İf Somebody wants to play perfect chess.I consider for finding solution to this problem,possible minimum data compression method which describes with 10 bit maximum possible data is in the range of 2^10.Then with some formula which can take input as next move in the chess,There should be some formula that can change all equations which are in the chess solving algorithm.Therefore ,if we assume in the chess.There should be 10^120 possible games.With approximately 400 bit with if conditions we can calculate all possible game's best strategy and with same thinking way all math problems can be solved with P complexity.Why there are differences with complexity classes?Short answer:İn karnaugh map some variation cannot be described shortly. I understood my mistake vote to delete.

  • $\begingroup$ Your question is really hard to read, but I think you may not realize that there are time complexity and space complexity of algorithms. If you somehow manage that you algorithm uses only polynomial space, it does not mean that it will use polynomial time. The second thing you may be missing is that time complexity analysis is not done on a high level, where something might seem polynomial. About the if-statements that you mention: How many of them will there be? $\endgroup$ – Sandro Lovnički Nov 10 '18 at 23:59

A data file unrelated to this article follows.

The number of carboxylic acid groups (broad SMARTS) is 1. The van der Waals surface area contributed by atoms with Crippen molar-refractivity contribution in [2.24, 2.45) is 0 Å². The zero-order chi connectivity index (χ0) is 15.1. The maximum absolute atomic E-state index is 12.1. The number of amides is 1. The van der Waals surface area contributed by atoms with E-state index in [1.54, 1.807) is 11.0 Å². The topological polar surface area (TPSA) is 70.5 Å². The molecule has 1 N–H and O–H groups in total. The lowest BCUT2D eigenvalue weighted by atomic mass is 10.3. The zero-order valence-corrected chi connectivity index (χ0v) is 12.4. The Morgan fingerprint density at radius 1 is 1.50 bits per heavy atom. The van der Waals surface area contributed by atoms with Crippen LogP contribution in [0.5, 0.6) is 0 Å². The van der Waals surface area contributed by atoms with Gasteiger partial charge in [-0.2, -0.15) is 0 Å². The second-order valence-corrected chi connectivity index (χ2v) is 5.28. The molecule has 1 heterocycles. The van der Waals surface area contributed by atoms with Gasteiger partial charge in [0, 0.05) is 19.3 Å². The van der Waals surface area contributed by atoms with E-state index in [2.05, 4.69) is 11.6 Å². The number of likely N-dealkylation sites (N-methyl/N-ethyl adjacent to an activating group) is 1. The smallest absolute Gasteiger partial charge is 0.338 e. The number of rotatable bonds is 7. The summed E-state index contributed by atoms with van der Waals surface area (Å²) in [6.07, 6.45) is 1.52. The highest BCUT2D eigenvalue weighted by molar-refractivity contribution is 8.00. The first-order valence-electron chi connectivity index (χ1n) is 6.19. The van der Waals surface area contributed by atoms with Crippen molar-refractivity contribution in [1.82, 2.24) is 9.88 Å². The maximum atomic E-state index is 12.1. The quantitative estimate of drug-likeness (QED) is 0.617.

• $\begingroup$ İf there are 5 if statements which are nested and when first if statement decided other four if statenents are changed then if fourth if statement decided other three if statements are changed. $\endgroup$ – etfwrtfrew etghtrth Nov 11 '18 at 0:16
  • $\begingroup$ I am afraid that I am seeing this question as an intentional or unintentional attempt to puzzle people with fuzzy and gray logic. I cannot see OP's intention to clarify the question. $\endgroup$ – John L. Nov 11 '18 at 3:09

Chess is a fixed, finite problem. Because there's no input, you can solve it in a constant amount of time.

Computational complexity considers problems with inputs and looks at how the cost of the computation increases as the input gets longer. For example, you could generalize chess from an $8\times 8$ board to an arbitrary $n\times n$ board and ask how the time taken to compute which side can force checkmate varies as a function of $n$. Certain versions of this problem (it depends on exactly what rules you take) have been proven to require an amount of time that is exponential in $n$, which implies that they can't be solved in only a polynomial amount of time.


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